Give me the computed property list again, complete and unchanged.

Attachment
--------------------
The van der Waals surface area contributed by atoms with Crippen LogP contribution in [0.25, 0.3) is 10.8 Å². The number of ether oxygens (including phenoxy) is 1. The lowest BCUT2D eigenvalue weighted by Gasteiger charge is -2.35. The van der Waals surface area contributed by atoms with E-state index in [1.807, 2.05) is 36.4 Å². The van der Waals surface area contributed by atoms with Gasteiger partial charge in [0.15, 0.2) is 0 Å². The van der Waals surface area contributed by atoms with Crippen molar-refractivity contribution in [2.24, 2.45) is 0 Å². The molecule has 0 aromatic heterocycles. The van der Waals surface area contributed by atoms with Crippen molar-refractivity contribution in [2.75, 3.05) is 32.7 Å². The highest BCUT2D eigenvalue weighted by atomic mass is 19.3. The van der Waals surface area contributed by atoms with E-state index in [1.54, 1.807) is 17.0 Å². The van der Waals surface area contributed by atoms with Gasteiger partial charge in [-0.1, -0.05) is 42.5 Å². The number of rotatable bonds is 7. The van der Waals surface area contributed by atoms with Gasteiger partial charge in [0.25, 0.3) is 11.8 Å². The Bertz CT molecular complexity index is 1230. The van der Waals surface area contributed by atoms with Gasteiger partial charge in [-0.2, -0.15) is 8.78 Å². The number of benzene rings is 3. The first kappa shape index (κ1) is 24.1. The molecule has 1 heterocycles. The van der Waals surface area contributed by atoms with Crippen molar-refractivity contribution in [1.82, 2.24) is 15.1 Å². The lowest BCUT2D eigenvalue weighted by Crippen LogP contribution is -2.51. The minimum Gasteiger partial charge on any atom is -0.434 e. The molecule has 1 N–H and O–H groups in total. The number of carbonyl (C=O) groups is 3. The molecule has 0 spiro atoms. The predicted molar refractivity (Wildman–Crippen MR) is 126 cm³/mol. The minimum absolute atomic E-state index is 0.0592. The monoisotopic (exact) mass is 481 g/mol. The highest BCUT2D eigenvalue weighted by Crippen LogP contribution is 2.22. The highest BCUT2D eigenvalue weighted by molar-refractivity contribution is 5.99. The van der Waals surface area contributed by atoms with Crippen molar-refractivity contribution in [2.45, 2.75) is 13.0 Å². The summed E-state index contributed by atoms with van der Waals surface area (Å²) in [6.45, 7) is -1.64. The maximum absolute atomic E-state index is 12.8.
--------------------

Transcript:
The van der Waals surface area contributed by atoms with Crippen LogP contribution in [0.25, 0.3) is 10.8 Å². The number of ether oxygens (including phenoxy) is 1. The lowest BCUT2D eigenvalue weighted by Gasteiger charge is -2.35. The van der Waals surface area contributed by atoms with E-state index in [1.807, 2.05) is 36.4 Å². The van der Waals surface area contributed by atoms with Gasteiger partial charge in [0.15, 0.2) is 0 Å². The van der Waals surface area contributed by atoms with Crippen molar-refractivity contribution in [2.24, 2.45) is 0 Å². The molecule has 0 aromatic heterocycles. The van der Waals surface area contributed by atoms with Crippen molar-refractivity contribution in [2.75, 3.05) is 32.7 Å². The highest BCUT2D eigenvalue weighted by atomic mass is 19.3. The van der Waals surface area contributed by atoms with E-state index in [1.54, 1.807) is 17.0 Å². The van der Waals surface area contributed by atoms with Gasteiger partial charge in [-0.1, -0.05) is 42.5 Å². The number of rotatable bonds is 7. The van der Waals surface area contributed by atoms with Gasteiger partial charge in [0.25, 0.3) is 11.8 Å². The Bertz CT molecular complexity index is 1230. The van der Waals surface area contributed by atoms with Gasteiger partial charge in [-0.2, -0.15) is 8.78 Å². The number of benzene rings is 3. The first kappa shape index (κ1) is 24.1. The molecule has 1 heterocycles. The van der Waals surface area contributed by atoms with Crippen molar-refractivity contribution in [1.82, 2.24) is 15.1 Å². The lowest BCUT2D eigenvalue weighted by Crippen LogP contribution is -2.51. The minimum Gasteiger partial charge on any atom is -0.434 e. The molecule has 1 N–H and O–H groups in total. The number of carbonyl (C=O) groups is 3. The molecule has 0 spiro atoms. The predicted molar refractivity (Wildman–Crippen MR) is 126 cm³/mol. The minimum absolute atomic E-state index is 0.0592. The monoisotopic (exact) mass is 481 g/mol. The highest BCUT2D eigenvalue weighted by Crippen LogP contribution is 2.22. The highest BCUT2D eigenvalue weighted by molar-refractivity contribution is 5.99. The van der Waals surface area contributed by atoms with Crippen molar-refractivity contribution in [2.45, 2.75) is 13.0 Å². The summed E-state index contributed by atoms with van der Waals surface area (Å²) in [6.45, 7) is -1.64. The maximum absolute atomic E-state index is 12.8.